Professor Vetter teaches the core NE104 course, “Radiation Detection and Nuclear Instrumentation Laboratory” which combines lectures and laboratory work to teach the basic concepts, implementations, and operations in radiation detection. In addition, he teaches NE107, “Introduction to Imaging”, an introduction to medical imaging physics and systems, including X-ray radiography and Computed Tomography (CT), radionuclide imaging (planar imaging as well as Single Photon Emission Computed Tomography (SPECT) and Positron Emission Tomography (PET)), and Magnetic Resonance Imaging (MRI). Examples of advanced concepts that are being discussed are the recently developed phase-contrast X-ray imaging and hyper-polarization MRI In Fall 2011 Professor Vetter introduced the new graduate level course NE204, “Advanced Concepts Concepts in Radiation Detection”. This course also combines lectures and experiments, however, focuses on advanced concepts in radiation detection ranging from basic and advanced digital filters for signal proceissing in semiconductor and scintillator detectors to radiation imaging. Gamma-ray imaging concepts based on pinhole, parallel-hole, and coded aperture collimators as well as Compton imaging are being demonstrated employing 3D postion sensitive segmented germanium detectors. Neutron imaging is explored based on the neutron scatter camera concept employing an array of liquid scintillators.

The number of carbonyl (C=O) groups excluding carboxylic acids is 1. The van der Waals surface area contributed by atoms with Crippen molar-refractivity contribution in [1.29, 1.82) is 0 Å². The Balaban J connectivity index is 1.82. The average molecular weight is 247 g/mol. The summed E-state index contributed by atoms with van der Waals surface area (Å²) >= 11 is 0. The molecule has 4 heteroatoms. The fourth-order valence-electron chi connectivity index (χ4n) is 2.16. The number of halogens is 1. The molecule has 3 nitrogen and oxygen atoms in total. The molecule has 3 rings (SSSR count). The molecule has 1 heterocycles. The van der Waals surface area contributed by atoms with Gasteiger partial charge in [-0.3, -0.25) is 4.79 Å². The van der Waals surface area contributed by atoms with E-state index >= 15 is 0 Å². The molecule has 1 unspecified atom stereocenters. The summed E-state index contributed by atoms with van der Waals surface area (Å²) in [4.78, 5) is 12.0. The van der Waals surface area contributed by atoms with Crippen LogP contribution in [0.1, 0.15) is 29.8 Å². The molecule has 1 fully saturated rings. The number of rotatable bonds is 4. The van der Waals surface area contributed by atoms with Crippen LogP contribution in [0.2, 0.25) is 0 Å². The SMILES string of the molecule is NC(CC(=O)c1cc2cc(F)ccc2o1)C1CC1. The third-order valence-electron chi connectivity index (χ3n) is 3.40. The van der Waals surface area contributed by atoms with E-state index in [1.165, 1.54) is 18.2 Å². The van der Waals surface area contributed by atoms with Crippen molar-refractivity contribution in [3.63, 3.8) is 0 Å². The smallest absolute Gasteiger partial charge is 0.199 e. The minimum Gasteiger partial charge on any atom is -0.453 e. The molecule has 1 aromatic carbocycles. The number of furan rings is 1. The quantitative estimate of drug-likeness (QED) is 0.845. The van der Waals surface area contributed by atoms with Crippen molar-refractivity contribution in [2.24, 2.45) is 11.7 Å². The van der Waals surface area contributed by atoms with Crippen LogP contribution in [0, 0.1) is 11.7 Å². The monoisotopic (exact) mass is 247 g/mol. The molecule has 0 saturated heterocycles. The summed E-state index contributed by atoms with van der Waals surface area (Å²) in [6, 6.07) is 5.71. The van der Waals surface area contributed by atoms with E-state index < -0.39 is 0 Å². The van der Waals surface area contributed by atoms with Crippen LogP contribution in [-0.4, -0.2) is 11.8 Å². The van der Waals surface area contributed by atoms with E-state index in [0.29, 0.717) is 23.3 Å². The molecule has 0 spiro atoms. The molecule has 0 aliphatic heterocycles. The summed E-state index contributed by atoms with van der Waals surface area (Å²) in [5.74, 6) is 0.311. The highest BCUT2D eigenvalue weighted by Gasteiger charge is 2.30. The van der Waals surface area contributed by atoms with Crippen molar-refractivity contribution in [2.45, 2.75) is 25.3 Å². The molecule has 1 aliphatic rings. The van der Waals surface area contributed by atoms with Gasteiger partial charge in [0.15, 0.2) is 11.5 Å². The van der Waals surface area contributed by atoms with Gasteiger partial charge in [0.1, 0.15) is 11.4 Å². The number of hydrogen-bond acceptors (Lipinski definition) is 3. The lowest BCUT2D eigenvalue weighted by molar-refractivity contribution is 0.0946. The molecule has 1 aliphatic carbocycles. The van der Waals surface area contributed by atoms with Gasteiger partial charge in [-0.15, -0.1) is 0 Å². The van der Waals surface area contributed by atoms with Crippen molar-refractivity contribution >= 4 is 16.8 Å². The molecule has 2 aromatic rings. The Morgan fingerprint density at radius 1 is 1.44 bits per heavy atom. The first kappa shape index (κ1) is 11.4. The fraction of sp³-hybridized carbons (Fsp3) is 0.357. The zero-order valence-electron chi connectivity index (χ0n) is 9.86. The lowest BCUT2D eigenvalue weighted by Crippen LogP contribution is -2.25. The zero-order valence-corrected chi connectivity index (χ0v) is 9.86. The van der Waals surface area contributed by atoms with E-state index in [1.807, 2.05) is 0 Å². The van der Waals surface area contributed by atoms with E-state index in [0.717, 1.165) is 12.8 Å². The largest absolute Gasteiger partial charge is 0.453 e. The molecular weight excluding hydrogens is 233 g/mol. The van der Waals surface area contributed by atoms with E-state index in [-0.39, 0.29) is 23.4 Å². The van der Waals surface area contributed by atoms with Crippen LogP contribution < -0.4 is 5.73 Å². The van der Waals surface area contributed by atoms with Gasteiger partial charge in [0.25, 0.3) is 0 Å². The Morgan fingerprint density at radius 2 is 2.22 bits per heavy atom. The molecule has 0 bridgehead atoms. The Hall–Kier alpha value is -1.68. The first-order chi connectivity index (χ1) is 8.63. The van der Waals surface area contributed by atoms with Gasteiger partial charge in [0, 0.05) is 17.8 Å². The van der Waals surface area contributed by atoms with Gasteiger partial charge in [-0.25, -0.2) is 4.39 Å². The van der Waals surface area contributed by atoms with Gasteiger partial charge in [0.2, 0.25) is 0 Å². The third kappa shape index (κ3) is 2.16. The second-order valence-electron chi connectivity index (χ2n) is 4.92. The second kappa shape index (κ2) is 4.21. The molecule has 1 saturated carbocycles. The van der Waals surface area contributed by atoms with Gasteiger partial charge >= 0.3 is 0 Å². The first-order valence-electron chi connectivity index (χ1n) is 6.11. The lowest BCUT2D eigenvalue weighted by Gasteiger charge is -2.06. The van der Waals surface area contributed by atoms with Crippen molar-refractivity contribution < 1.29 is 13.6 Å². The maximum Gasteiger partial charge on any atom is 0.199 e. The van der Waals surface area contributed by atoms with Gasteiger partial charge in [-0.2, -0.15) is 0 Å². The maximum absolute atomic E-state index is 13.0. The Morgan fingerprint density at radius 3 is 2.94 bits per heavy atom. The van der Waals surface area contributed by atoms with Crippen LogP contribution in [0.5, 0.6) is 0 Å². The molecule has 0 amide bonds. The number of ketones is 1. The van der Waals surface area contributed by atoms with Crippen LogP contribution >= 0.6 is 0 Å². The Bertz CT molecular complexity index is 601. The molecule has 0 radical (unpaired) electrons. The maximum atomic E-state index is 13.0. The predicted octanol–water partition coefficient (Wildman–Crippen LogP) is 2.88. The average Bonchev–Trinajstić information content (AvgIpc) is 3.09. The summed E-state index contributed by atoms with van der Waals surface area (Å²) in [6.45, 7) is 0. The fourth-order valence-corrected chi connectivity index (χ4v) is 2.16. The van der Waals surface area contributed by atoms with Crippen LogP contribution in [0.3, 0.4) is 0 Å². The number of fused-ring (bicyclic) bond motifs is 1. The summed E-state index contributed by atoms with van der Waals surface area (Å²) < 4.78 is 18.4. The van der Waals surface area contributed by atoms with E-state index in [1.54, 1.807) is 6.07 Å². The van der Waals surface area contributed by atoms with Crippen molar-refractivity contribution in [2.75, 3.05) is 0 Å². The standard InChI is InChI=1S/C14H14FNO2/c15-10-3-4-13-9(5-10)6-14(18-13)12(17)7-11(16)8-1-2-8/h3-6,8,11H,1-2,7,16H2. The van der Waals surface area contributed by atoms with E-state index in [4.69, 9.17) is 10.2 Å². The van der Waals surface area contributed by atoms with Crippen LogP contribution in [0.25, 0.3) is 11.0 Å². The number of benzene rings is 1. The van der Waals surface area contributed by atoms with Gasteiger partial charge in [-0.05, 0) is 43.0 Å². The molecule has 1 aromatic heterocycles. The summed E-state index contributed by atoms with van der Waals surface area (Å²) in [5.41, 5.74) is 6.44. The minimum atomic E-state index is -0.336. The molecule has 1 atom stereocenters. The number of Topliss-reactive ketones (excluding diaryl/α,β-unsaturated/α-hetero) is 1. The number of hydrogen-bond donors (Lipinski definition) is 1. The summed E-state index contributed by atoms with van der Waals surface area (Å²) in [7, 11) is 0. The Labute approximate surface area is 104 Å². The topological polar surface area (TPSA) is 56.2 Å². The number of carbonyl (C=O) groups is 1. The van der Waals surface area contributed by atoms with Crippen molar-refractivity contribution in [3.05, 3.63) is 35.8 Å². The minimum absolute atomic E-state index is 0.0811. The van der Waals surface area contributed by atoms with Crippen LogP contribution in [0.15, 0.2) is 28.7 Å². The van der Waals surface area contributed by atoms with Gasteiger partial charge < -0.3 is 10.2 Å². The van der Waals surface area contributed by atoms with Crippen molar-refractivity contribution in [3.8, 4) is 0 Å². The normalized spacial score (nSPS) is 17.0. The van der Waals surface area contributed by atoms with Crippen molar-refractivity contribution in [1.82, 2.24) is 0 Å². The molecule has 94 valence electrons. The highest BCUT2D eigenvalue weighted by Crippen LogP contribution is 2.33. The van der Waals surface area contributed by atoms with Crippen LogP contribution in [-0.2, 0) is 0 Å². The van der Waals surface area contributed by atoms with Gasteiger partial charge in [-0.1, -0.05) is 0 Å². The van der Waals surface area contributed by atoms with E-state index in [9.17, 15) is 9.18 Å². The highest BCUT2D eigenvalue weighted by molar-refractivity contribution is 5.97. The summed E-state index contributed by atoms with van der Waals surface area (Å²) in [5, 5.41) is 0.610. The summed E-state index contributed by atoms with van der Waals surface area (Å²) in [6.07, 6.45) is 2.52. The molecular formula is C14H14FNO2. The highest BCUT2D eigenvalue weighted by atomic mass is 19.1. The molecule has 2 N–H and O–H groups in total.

Lee Bernstein, Director for Laboratories
Adjunct Professor, Department of Nuclear Engineering UC Berkeley
Lee Bernstein leads the Bay Area Nuclear Data (BAND) group at Lawrence Berkeley National Lab and the University of California, Berkeley. BAND works to address the nuclear data needs of basic and applied nuclear science while training the next generation of nuclear scientists and engineers. This includes measuring cross sections for the production of radioisotopes for medical, national security and energy applications,,, determining nuclear properties important for accurate reaction, and fission modeling and developing new high-intensity neutron sources for isotope production, and neutron scintillator characterization.